The best way to think about this is as a remix: the taxonomy is an automated remix of the narrative content on the site, except instead of chopping up a ballad to turn it into house music, we're turning narrative content into an annotated timeline. The content doesn't change, just the way it's presented.

Everything is in the Taxonomy

Harpers.org makes almost no distinction between data and metadata. Any block of text can have multiple blocks of text living inside of it (as when the Weekly Review contains events), and these blocks in turn can contain multiple blocks, and so forth. What this means in practice is that in addition to events and facts, I can add any arbitrary kind of data to the site. Links, Litigation, Questions, Answers, Lies, Photos, Crimes, any sort of boundary you can think of. By linking from inside of these boundaries to pages in the taxonomy, the taxonomy pages know to automatically list and sort them, whatever they are. How you display them is up to the XSLT code, and to the way the ontology is structured. Let's skip over that part.

Another example: the Bookstore is just another part of the site, and the ads for books are automatically generated from the bookstore. Advertising and editorial are produced with the same system using the same linking mechanism. In theory, this would allow by-topic sponsorships similar to keyword-based advertising on search engines: “I'd like this ad to run next to the religion category and on all pages related to religion.”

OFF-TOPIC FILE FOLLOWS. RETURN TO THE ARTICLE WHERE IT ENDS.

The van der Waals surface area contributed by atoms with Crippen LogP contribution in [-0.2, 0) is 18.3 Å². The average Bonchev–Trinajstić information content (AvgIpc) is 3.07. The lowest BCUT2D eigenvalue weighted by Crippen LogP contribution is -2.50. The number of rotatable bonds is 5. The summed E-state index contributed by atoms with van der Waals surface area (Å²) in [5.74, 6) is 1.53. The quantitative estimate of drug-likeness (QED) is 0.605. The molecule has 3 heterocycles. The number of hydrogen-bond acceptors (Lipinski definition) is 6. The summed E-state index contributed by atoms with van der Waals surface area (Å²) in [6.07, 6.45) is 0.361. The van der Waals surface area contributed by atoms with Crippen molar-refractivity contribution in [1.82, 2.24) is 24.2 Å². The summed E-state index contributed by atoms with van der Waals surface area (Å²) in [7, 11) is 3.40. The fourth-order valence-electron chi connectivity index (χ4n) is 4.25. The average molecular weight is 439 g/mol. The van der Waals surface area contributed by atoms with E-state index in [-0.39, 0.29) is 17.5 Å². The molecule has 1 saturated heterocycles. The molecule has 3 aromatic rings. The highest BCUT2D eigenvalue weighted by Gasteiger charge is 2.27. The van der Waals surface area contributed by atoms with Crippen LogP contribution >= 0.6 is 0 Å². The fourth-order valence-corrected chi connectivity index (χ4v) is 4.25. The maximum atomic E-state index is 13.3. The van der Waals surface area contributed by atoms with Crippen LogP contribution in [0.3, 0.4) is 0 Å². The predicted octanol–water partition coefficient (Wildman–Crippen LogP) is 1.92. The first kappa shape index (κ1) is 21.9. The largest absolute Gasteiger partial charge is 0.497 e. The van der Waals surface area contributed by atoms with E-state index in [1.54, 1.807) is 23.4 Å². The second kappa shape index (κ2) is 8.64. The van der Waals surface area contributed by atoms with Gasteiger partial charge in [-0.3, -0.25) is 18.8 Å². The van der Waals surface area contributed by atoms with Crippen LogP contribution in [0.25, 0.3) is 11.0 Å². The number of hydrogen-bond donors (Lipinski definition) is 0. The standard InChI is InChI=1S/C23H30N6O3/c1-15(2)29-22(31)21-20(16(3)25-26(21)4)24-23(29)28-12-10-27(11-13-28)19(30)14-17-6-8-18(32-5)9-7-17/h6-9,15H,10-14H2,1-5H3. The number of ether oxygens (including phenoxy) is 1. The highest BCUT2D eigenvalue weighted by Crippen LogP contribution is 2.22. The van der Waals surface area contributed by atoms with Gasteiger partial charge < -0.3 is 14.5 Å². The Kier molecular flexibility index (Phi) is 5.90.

There's other stuff under the hood, and I have many plans (dynamically generated maps! queryable content! news-trackers!), but actions speak louder, etc.

No Banner Ads

Banner ads are terrible for both readers and advertisers. We got rid of them for Harper's, put non-blinking ads to the side, and made them half image, half copy, flexibly sized. This is, I believe, good for brand-building—the advertiser's message is prominently displayed and persistently there as the user reads. Because this message is not obtrusive and animated, it need not be ignored. Because it is graphical and bold, and lives in its own place to the right, it can be seen as content unto itself, not simply tacked on to make a few spare bucks. The ads are an integral part of the page.

(I wouldn't mind animated ads, but they should only animate when the user mouses over them and shows interest. “The reader's freedom is a holy thing,” says William Gass, and I agree.)

Constructing Harpers.org

This was originally going to be a case study of how Harper's came into being. But only I care about that, and my pomposity has some limits. So I'll give you the entire thing in 4 bullets.

  1. Harper's has been very patient.
  2. Roger is an editor who knows XML and how to program. His kind are slightly more rare than talking dogs. He took on a great deal of complicated work in order to make this site happen, without even a shrug.